Do we collectively see some or all the elements of a pastoral vocation in the life of the candidate?

How would we feel about the candidate being our pastor?

What are our specific concerns about this individual?

What are the specific reasons we feel confident about this candidate’s call to pastoral ministry OR what are the specific reasons we would discourage this candidate from pursuing pastoral ministry as vocation?

Again, this is not meant to be an exhaustive list, this is simply an indication of direction and flavor.

This discernment team would write up their unanimous recommendation and present it to their local church leadership team. The elders or leadership team would take time to read it before meeting with the team in person to discuss their conclusions. Collectively they should spend time in listening prayer together in this meeting. Unless the work of the eldership or leadership team has found sufficient reason based on their own examination of the candidate and prayerful discernment, they would accept the recommendation of the discernment team.

During the preceding three seasons of this discernment process, the eldership (let’s just assume I also mean leadership team if you don’t have elders) would also be examining the candidate:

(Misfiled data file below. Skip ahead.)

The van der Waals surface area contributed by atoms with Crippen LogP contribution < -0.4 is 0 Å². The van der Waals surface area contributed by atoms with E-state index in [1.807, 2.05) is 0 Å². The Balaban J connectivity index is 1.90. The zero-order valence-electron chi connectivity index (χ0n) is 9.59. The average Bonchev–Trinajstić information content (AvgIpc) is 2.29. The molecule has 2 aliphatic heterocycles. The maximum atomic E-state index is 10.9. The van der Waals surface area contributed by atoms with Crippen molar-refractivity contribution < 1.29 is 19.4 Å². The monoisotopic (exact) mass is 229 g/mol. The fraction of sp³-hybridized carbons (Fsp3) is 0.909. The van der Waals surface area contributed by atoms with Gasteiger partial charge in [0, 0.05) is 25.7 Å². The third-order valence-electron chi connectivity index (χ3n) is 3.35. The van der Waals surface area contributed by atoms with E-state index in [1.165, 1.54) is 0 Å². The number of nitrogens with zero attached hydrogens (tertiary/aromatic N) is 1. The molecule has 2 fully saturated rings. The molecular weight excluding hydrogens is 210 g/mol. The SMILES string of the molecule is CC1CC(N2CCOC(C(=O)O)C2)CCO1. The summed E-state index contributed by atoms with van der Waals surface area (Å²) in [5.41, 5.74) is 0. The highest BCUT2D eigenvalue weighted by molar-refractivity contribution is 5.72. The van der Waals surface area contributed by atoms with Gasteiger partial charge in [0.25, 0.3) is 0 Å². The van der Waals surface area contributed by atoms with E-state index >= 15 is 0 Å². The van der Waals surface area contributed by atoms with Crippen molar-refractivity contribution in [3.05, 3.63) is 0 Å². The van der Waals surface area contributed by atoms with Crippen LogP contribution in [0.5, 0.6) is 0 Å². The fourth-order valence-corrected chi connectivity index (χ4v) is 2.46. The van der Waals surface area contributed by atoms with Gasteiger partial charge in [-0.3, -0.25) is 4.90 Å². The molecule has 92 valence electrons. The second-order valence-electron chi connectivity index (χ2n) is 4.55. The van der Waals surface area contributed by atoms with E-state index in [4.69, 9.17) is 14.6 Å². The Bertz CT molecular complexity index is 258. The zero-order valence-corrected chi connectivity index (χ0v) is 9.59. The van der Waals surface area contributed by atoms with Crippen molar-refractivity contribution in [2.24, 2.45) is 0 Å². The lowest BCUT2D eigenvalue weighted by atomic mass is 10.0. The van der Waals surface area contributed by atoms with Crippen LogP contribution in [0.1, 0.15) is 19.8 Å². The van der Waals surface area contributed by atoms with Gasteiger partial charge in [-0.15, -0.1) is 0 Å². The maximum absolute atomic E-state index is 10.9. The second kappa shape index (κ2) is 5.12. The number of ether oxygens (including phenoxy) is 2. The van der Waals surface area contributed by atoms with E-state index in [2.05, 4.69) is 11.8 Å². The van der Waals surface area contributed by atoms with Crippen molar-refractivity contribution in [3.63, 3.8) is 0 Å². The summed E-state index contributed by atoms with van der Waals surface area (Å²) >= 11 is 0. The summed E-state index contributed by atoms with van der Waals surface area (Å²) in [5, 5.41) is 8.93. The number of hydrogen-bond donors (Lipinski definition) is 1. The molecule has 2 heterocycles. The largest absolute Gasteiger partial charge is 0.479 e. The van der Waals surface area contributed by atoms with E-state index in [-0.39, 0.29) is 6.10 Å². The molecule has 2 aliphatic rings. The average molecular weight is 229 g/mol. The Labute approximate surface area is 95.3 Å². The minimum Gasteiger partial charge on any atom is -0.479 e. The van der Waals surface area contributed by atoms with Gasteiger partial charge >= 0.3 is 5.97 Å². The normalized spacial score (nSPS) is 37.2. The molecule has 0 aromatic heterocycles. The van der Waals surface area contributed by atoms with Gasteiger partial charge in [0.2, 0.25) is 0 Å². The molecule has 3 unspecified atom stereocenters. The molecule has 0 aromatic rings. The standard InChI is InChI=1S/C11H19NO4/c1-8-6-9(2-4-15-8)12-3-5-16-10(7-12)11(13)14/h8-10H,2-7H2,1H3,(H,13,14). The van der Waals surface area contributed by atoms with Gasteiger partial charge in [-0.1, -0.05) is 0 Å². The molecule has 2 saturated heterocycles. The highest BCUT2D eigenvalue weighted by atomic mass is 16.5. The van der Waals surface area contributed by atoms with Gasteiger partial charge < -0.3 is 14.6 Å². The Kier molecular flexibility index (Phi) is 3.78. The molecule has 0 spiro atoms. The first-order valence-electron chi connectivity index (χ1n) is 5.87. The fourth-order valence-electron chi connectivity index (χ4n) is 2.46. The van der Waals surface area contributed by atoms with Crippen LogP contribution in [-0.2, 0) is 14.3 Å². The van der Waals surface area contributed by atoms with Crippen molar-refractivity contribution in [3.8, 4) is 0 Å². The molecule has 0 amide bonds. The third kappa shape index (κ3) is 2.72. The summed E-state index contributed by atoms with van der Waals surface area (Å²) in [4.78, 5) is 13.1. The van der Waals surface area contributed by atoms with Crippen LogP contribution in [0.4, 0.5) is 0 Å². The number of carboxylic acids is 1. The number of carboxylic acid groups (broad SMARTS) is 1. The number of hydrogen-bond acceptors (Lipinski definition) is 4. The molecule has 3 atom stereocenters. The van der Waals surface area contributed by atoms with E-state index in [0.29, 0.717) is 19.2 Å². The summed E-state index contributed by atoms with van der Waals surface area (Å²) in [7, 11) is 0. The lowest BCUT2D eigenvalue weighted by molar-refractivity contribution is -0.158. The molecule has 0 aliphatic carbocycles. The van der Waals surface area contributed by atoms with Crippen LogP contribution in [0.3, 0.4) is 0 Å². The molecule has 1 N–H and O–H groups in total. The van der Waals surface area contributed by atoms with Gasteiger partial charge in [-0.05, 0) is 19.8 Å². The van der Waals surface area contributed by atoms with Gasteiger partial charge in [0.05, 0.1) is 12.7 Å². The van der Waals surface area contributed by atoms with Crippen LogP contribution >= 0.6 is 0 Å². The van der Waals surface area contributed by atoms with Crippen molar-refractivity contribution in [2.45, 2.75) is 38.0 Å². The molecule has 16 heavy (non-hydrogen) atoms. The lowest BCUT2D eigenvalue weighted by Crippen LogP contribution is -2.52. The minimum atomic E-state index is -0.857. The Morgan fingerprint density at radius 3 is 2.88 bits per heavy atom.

To identify their spiritual giftedness,

And their leadership gifts and aptitude,

their educational preparation,

their mental health issues (everyone has them),

their strengths and weaknesses,

where they fall on the APEST survey,

know their Life Language assessment,

know their Myers/Briggs Temperament Analysis,

know their Enneagram profile,

understand their family system profile,

and share an evaluation by pastoral staff of their observations of the candidate – concerns and kudos – during their internship.

Again, this is not meant to be exhaustive, simply an indication of the direction and flavor this process should take.

Elements that I have come to believe are essential that might otherwise not be considered:

Cross-cultural experiences.

Demonstrations of empathy.

A measurable record of spiritual formation.